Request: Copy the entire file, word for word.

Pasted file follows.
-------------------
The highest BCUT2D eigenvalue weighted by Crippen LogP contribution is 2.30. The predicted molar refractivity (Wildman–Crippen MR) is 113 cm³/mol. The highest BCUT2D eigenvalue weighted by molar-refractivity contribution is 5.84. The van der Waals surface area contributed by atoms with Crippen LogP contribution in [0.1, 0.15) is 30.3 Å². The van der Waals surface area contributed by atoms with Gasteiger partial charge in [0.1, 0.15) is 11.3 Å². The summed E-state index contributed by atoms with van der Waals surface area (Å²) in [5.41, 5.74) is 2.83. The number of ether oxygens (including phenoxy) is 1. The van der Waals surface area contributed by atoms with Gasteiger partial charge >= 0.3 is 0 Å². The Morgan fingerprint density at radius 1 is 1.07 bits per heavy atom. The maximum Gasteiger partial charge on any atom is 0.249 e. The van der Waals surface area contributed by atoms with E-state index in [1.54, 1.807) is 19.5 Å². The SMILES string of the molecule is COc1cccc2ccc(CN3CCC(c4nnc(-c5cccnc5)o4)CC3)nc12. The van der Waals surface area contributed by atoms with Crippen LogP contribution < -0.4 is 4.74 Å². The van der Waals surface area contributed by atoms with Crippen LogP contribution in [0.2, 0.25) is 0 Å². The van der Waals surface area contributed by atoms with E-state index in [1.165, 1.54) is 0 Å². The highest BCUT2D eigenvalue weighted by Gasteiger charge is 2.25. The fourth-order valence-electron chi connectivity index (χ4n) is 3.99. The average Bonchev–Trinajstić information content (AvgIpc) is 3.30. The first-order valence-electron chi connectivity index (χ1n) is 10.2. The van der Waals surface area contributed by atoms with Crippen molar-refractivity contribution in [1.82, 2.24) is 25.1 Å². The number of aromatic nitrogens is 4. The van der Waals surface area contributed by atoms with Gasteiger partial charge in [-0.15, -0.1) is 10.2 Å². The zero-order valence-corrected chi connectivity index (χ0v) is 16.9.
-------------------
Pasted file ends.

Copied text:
The highest BCUT2D eigenvalue weighted by Crippen LogP contribution is 2.30. The predicted molar refractivity (Wildman–Crippen MR) is 113 cm³/mol. The highest BCUT2D eigenvalue weighted by molar-refractivity contribution is 5.84. The van der Waals surface area contributed by atoms with Crippen LogP contribution in [0.1, 0.15) is 30.3 Å². The van der Waals surface area contributed by atoms with Gasteiger partial charge in [0.1, 0.15) is 11.3 Å². The summed E-state index contributed by atoms with van der Waals surface area (Å²) in [5.41, 5.74) is 2.83. The number of ether oxygens (including phenoxy) is 1. The van der Waals surface area contributed by atoms with Gasteiger partial charge >= 0.3 is 0 Å². The Morgan fingerprint density at radius 1 is 1.07 bits per heavy atom. The maximum Gasteiger partial charge on any atom is 0.249 e. The van der Waals surface area contributed by atoms with E-state index in [1.54, 1.807) is 19.5 Å². The SMILES string of the molecule is COc1cccc2ccc(CN3CCC(c4nnc(-c5cccnc5)o4)CC3)nc12. The van der Waals surface area contributed by atoms with Crippen LogP contribution < -0.4 is 4.74 Å². The van der Waals surface area contributed by atoms with Crippen LogP contribution in [0.2, 0.25) is 0 Å². The van der Waals surface area contributed by atoms with E-state index in [1.165, 1.54) is 0 Å². The highest BCUT2D eigenvalue weighted by Gasteiger charge is 2.25. The fourth-order valence-electron chi connectivity index (χ4n) is 3.99. The average Bonchev–Trinajstić information content (AvgIpc) is 3.30. The first-order valence-electron chi connectivity index (χ1n) is 10.2. The van der Waals surface area contributed by atoms with Crippen molar-refractivity contribution in [1.82, 2.24) is 25.1 Å². The number of aromatic nitrogens is 4. The van der Waals surface area contributed by atoms with Gasteiger partial charge in [-0.15, -0.1) is 10.2 Å². The zero-order valence-corrected chi connectivity index (χ0v) is 16.9.